It didn’t take long.
Just a few weeks after Democrats gained a 6-2 majority on Michigan State’s board of trustees, interim President John Engler is out. Exactly what you’d expect for the former Republican governor … especially after he handed his overseers yet one more rhetorical club to wield against him.
Namely, his own words.
Last week, Engler told The Detroit News editorial board that survivors of serial sexual abuser Larry Nassar were “enjoying” being in the spotlight. Really?
It was stunning, if not surprising for an ol’ pol exceeding the limits of his acumen. Here was the most feared politician of his generation a titan of political deal-making back in the day … effectively trivializing the trauma suffered by more than 200 women at the hands of the now-imprisoned Nassar. Emphasis here on “back in the day.”
Engler’s resignation tendered because the board told him the other option was a public firing is the latest embarrassment in a lengthening list at Michigan State. It shows just how poorly managed and poorly governed the university has been throughout this appalling saga.
Apparently, the governor couldn’t help himself, as one of his longtime aides told me in a phone call. Instead of stepping down in a brief three-sentence letter to the trustees, Engler offered an 11-page manifesto detailing the bureaucratic and procedural reforms that he said would ensure another Nassar would never again terrorize the community.
Whatever the justifications offered, Engler’s unceremonious ouster underscores just how politicized governance of Michigan’s “Big Three” universities can be. And none more so than when controversy, outrage and embarrassment meld into the toxic stew weighing on the State community.
Engler’s appointment didn’t help, whatever your opinion of his performance as a three-term governor.
Ask yourself: does partisan politics really deserve a place in the governance of Michigan State, Michigan and Wayne State? No, but that’s what we get – repeatedly. When State’s trustees needed to find a replacement for Lou Anna Simon, they turned to two former governors – Engler and Democrat Jim Blanchard.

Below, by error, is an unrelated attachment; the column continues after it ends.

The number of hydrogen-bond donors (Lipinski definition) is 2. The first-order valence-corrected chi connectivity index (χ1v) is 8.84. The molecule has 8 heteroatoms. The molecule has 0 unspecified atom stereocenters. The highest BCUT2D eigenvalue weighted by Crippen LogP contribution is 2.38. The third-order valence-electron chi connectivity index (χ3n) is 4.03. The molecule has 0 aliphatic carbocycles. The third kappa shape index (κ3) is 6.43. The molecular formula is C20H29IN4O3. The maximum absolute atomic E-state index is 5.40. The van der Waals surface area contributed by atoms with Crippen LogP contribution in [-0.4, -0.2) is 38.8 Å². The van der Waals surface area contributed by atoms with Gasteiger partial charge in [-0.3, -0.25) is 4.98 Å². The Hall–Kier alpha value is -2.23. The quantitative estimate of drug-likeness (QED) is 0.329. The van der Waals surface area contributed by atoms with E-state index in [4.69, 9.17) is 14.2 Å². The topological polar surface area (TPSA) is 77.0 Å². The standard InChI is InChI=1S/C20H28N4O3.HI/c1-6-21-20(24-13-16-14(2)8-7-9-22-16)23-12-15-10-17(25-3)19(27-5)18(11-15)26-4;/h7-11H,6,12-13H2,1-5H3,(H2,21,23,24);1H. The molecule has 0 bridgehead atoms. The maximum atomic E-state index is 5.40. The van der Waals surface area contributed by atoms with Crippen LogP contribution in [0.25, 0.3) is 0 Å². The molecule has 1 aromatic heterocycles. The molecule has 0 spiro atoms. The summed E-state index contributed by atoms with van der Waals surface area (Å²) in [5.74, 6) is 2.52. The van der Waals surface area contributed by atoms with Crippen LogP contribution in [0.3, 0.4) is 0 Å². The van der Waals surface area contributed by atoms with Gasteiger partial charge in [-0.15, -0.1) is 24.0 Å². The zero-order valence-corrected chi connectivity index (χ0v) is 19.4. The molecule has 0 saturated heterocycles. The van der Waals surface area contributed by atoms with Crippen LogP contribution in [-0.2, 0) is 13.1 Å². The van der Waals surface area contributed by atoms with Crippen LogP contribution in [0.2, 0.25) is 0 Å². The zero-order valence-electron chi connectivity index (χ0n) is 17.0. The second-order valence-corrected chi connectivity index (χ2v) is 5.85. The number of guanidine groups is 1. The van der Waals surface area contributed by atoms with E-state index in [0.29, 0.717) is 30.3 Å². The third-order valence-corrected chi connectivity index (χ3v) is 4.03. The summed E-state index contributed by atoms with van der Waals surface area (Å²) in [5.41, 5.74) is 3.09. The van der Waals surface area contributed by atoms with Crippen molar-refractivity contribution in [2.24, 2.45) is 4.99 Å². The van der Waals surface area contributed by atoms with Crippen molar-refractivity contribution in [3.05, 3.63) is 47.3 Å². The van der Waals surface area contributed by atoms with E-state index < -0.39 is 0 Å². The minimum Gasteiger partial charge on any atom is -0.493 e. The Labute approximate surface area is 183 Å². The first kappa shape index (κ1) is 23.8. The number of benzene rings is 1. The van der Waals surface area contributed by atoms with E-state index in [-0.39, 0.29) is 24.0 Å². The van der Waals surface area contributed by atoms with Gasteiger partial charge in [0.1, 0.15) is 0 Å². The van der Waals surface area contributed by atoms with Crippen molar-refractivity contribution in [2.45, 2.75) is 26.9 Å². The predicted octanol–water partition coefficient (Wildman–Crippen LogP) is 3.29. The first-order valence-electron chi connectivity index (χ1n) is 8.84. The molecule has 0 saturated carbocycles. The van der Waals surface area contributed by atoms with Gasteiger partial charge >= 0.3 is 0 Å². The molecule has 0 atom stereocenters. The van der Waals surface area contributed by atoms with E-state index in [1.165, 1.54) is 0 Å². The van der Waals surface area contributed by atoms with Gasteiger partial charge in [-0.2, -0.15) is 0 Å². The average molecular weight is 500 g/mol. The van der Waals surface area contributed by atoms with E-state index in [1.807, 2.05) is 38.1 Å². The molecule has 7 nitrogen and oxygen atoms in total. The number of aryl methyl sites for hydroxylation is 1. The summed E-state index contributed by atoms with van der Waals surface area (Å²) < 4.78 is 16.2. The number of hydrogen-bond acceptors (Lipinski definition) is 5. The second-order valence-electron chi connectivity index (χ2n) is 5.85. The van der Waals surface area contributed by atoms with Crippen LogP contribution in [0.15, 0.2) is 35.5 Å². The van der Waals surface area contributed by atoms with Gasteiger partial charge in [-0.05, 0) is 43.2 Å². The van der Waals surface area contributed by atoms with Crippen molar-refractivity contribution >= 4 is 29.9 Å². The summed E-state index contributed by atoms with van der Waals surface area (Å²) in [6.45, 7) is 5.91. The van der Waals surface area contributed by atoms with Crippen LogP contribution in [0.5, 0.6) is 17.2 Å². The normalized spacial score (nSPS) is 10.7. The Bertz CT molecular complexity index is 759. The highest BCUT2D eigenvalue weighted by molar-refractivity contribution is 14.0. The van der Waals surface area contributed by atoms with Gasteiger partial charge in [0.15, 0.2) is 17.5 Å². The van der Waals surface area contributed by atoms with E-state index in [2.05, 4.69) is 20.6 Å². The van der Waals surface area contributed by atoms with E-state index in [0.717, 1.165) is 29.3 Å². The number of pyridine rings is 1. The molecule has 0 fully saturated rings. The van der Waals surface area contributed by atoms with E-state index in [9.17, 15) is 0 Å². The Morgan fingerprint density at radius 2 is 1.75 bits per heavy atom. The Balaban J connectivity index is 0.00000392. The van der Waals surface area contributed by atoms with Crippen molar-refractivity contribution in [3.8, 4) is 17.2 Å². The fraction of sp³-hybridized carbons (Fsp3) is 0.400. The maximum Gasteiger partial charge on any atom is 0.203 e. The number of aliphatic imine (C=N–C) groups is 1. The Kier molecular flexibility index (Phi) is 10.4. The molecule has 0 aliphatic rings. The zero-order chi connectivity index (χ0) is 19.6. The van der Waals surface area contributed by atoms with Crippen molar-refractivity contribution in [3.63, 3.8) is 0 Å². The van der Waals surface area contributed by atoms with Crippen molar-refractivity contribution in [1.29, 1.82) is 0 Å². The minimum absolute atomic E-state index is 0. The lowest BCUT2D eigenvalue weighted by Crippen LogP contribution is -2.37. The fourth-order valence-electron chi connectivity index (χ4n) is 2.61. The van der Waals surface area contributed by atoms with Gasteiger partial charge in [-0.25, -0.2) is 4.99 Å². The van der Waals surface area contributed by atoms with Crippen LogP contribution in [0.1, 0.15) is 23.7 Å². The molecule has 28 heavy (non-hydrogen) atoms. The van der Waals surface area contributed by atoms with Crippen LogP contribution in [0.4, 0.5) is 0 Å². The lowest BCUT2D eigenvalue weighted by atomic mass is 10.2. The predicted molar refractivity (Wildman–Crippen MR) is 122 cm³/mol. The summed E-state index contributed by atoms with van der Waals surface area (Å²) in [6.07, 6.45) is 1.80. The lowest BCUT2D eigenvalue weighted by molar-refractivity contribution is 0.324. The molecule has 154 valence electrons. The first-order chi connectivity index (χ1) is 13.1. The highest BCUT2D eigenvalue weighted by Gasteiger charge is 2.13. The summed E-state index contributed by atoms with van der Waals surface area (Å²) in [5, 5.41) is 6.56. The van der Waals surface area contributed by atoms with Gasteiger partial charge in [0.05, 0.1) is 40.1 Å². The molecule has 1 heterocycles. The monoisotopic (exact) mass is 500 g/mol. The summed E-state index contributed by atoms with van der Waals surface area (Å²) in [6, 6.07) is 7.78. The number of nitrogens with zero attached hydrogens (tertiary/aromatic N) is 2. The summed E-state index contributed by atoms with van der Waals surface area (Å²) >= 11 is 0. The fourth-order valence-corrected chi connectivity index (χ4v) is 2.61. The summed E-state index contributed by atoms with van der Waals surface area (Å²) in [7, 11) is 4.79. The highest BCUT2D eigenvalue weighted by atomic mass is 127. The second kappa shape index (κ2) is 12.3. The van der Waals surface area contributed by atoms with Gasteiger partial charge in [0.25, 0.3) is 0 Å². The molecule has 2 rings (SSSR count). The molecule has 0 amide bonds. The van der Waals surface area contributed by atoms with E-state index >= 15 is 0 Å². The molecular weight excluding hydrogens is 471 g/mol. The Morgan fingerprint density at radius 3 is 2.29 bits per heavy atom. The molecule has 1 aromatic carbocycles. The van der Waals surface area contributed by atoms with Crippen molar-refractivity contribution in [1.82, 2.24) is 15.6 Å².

And to prove the political point, the Republican Legislature made it clear that funds for Michigan State would get the slow walk if Engler wasn’t the guy. But as the past year unspooled, two things became increasingly clear: one, Engler would not shy from using his office to hire his Republican buddies to lucrative senior positions. And, two, he probably shouldn’t have been the guy.
The lesson: political choices risk political scandal and backlash except under the most ideal circumstances. This isn’t one of those circumstances. The Engler interregnum at State sometimes looked more like a GOP crony-fest than the well-intentioned workout of a major university.
None of it – the board’s dysfunction, the butt-covering, Engler’s empathy deficit – inspired confidence.
Daniel Howes is a columnist at The Detroit News. Views expressed in his essays are his own and do not necessarily reflect those of Michigan Radio, its management or the station licensee, The University of Michigan.